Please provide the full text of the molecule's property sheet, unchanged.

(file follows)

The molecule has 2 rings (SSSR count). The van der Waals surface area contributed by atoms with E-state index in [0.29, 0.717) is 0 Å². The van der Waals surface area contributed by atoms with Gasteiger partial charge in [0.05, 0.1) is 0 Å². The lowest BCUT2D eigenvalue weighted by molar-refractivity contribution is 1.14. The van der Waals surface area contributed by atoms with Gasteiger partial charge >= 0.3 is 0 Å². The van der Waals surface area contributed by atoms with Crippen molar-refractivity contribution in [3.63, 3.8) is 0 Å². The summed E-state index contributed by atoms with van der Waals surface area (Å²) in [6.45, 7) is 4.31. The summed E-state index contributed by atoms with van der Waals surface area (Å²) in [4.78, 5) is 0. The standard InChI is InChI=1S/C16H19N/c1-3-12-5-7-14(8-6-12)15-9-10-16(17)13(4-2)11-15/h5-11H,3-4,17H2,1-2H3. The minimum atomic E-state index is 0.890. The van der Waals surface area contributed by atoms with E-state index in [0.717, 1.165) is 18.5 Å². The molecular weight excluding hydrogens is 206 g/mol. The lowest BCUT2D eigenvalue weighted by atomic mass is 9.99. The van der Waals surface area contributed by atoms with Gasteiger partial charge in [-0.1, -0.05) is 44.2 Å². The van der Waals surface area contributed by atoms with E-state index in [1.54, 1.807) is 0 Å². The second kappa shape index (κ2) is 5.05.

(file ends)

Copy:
The molecule has 2 rings (SSSR count). The van der Waals surface area contributed by atoms with E-state index in [0.29, 0.717) is 0 Å². The van der Waals surface area contributed by atoms with Gasteiger partial charge in [0.05, 0.1) is 0 Å². The lowest BCUT2D eigenvalue weighted by molar-refractivity contribution is 1.14. The van der Waals surface area contributed by atoms with Gasteiger partial charge >= 0.3 is 0 Å². The van der Waals surface area contributed by atoms with Crippen molar-refractivity contribution in [3.63, 3.8) is 0 Å². The summed E-state index contributed by atoms with van der Waals surface area (Å²) in [6.45, 7) is 4.31. The summed E-state index contributed by atoms with van der Waals surface area (Å²) in [4.78, 5) is 0. The standard InChI is InChI=1S/C16H19N/c1-3-12-5-7-14(8-6-12)15-9-10-16(17)13(4-2)11-15/h5-11H,3-4,17H2,1-2H3. The minimum atomic E-state index is 0.890. The van der Waals surface area contributed by atoms with E-state index in [0.717, 1.165) is 18.5 Å². The molecular weight excluding hydrogens is 206 g/mol. The lowest BCUT2D eigenvalue weighted by atomic mass is 9.99. The van der Waals surface area contributed by atoms with Gasteiger partial charge in [-0.1, -0.05) is 44.2 Å². The van der Waals surface area contributed by atoms with E-state index in [1.54, 1.807) is 0 Å². The second kappa shape index (κ2) is 5.05.